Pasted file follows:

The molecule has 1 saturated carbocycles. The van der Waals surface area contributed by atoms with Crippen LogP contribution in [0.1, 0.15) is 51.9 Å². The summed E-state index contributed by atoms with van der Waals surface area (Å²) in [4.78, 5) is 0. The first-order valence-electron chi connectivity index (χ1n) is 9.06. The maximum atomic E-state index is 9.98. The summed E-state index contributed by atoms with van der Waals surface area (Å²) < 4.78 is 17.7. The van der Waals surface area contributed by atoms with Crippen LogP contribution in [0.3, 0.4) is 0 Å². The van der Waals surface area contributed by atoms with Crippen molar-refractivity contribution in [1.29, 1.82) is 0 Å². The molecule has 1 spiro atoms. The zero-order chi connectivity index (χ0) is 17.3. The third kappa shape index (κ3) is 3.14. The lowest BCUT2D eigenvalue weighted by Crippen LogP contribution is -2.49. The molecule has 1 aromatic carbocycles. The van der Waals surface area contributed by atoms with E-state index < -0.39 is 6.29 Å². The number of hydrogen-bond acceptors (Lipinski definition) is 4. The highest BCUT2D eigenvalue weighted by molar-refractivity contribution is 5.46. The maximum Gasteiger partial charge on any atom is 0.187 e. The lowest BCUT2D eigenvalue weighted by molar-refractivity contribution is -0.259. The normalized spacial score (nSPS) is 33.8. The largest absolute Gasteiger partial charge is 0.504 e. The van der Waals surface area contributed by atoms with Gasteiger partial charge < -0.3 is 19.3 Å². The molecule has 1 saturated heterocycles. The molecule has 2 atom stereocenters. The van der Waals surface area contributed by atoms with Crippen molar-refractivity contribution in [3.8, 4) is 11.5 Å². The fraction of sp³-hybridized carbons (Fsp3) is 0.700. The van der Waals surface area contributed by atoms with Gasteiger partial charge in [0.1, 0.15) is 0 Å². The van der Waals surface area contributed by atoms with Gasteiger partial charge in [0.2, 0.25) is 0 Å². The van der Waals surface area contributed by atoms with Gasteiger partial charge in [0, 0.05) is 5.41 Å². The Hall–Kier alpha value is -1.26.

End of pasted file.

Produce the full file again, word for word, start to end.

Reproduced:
The molecule has 1 saturated carbocycles. The van der Waals surface area contributed by atoms with Crippen LogP contribution in [0.1, 0.15) is 51.9 Å². The summed E-state index contributed by atoms with van der Waals surface area (Å²) in [4.78, 5) is 0. The first-order valence-electron chi connectivity index (χ1n) is 9.06. The maximum atomic E-state index is 9.98. The summed E-state index contributed by atoms with van der Waals surface area (Å²) < 4.78 is 17.7. The van der Waals surface area contributed by atoms with Crippen LogP contribution in [0.3, 0.4) is 0 Å². The van der Waals surface area contributed by atoms with Crippen molar-refractivity contribution in [1.29, 1.82) is 0 Å². The molecule has 1 spiro atoms. The zero-order chi connectivity index (χ0) is 17.3. The third kappa shape index (κ3) is 3.14. The lowest BCUT2D eigenvalue weighted by Crippen LogP contribution is -2.49. The molecule has 1 aromatic carbocycles. The van der Waals surface area contributed by atoms with E-state index < -0.39 is 6.29 Å². The number of hydrogen-bond acceptors (Lipinski definition) is 4. The highest BCUT2D eigenvalue weighted by molar-refractivity contribution is 5.46. The maximum Gasteiger partial charge on any atom is 0.187 e. The lowest BCUT2D eigenvalue weighted by molar-refractivity contribution is -0.259. The normalized spacial score (nSPS) is 33.8. The largest absolute Gasteiger partial charge is 0.504 e. The van der Waals surface area contributed by atoms with Gasteiger partial charge < -0.3 is 19.3 Å². The molecule has 1 saturated heterocycles. The molecule has 2 atom stereocenters. The van der Waals surface area contributed by atoms with Crippen molar-refractivity contribution in [3.8, 4) is 11.5 Å². The fraction of sp³-hybridized carbons (Fsp3) is 0.700. The van der Waals surface area contributed by atoms with Gasteiger partial charge in [0.1, 0.15) is 0 Å². The van der Waals surface area contributed by atoms with Gasteiger partial charge in [0.2, 0.25) is 0 Å². The van der Waals surface area contributed by atoms with Gasteiger partial charge in [0, 0.05) is 5.41 Å². The Hall–Kier alpha value is -1.26.